About this courseSkip About this course
Simulation Neuroscience is an emerging approach to integrate the knowledge dispersed throughout the field of neuroscience.
The aim is to build a unified empirical picture of the brain, to study the biological mechanisms of brain function, behaviour and disease. This is achieved by integrating diverse data sources across the various scales of experimental neuroscience, from molecular to clinical, into computer simulations.
This is a unique, massive open online course taught by a multi-disciplinary team of world-renowned scientists.In this first course, you will gain the knowledge and skills needed to create simulations of biological neurons and synapses.
This course is part of a series of three courses, where you will learn to use
state-of-the-art modeling tools of the HBP Brain Simulation Platform to simulate neurons, build neural networks, and perform your own simulation experiments.
We invite you to join us and share in our passion to reconstruct, simulate and understand the brain!
At a glance
What you'll learnSkip What you'll learn
- Discuss the different types of data for simulation neuroscience
- How to collect, annotate and register different types of neuroscience data
- Describe the simulation neuroscience strategies
- Categorize different classification features of neurons
- List different characteristics of synapses and behavioural aspects
- Model a neuron with all its parts (soma, dendrites, axon, synaps) and its behaviour
- Use experimental data on neuronal activity to constrain a model
Week 1: Simulation neuroscience: An introduction,
Understanding the brain
Approaches and Rationale of Simulation Neuroscience
The principles of simulation neuroscience
Reconstruction and simulation strategies
Summary and Caveats
Single neuron data collection techniques
Caveats and summary of experimental data techniques
Single neuron data
Summary and Caveats
Week 2: Neuroinformatics
Introduction to neuroinformatics
Data integration and knowledge graphs
Brain atlases and knowledge space
Motivation of data-integration
Fixed data approach to data integration
Blue Brain Nexus
Architecture of Blue Brain Nexus
Design a provenance entity
Creating your own domain
Acquisition of neuron electrophysiology and morphology data
Design an entity
An entity design and the provenance model
Morphological feature extraction
Understanding neuronal morphologies using NeuroM
Statistics and visualisation of morphometric data
Week 3: Modeling neurons
Introduction to the single neuron
Motivation for studying the electrical brain
A structural introduction
An electrical device
Electrical neuron model
Modeling the electrical activity
Hodgkin & Huxley
Tutorial creating single cell electrical models
Single cell electrical model: passive
Making it active
Adding a dendrite
Week 4: Modeling synapses
Modeling synaptic potential
Modeling the potential
Rall's cable model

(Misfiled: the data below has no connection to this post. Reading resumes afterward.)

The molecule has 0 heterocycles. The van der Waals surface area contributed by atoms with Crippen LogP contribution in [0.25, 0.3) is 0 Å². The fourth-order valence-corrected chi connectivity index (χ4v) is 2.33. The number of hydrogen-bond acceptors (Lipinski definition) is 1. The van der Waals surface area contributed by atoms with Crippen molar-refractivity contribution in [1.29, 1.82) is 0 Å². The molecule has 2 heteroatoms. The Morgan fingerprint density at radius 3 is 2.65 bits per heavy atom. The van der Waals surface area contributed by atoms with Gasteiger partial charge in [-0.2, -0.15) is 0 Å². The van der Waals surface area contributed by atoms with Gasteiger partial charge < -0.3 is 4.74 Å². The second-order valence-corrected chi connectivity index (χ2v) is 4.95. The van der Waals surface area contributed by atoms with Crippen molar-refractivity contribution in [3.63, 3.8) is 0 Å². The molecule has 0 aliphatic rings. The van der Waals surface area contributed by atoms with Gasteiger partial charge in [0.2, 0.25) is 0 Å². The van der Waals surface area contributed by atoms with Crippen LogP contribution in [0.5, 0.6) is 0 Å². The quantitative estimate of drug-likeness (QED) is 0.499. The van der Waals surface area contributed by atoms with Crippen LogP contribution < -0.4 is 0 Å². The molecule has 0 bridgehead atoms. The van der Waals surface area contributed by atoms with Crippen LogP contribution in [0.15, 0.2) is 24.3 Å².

Modeling synaptic transmission between neurons
Modeling synaptic transmission
Modeling dynamic synapses tutorial
Defining your synaps
Compiling your modifies
Hosting & testing your synaps model
Reconfigure your synaps to biological ranges
Defining a modfile for a dynamic TM synapse
Compiling and testing the modfile
Week 5: Constraining neurons models with experimental data
Constraining neuron models with experimental data
Constraining neuron model with experimental data.
Computational aspects of optimization
Tools for constraining neuron models
Tutorials for optimization
Setting up the components
Week 6: Exam week
Accessing the NMC portal
Running models on your local computer
Downloading and interacting with the single cell models
Injecting a current
Learner testimonialsSkip Learner testimonials
"I like the content and the attempt to cover difficult and interesting material at the right level."
"I like the revision of the basic concepts of the neuronal modeling and all other nomenclatures used in neuroscience study."
"The tutorials+assignments were a good combination of exposing us to the basics of both Python and Neuron."
"Also it's great to have access to the platform (HBP Neurosimulation platform)."
About the instructors
Frequently Asked QuestionsSkip Frequently Asked Questions
What web browser should I use?
The Open edX platform works best with current versions of Chrome, Firefox or Safari, or with Internet Explorer version 9 and above. However,the HBP platform on which you will do your weekely exercises only works with Firefox and Chrome
What tools or programs do I need?
You will learn to use the tools of the HBP brain simulation and neuroinformatics platforms. For this, you will set up a collab at the HBP platform starting week 2.
I'm an EPFL student, can I get ECTS (credits) for this MOOC?
EPFL Doctoral students may get credits for this, see EPFL Doctoral School Pages. You should apply to your program director.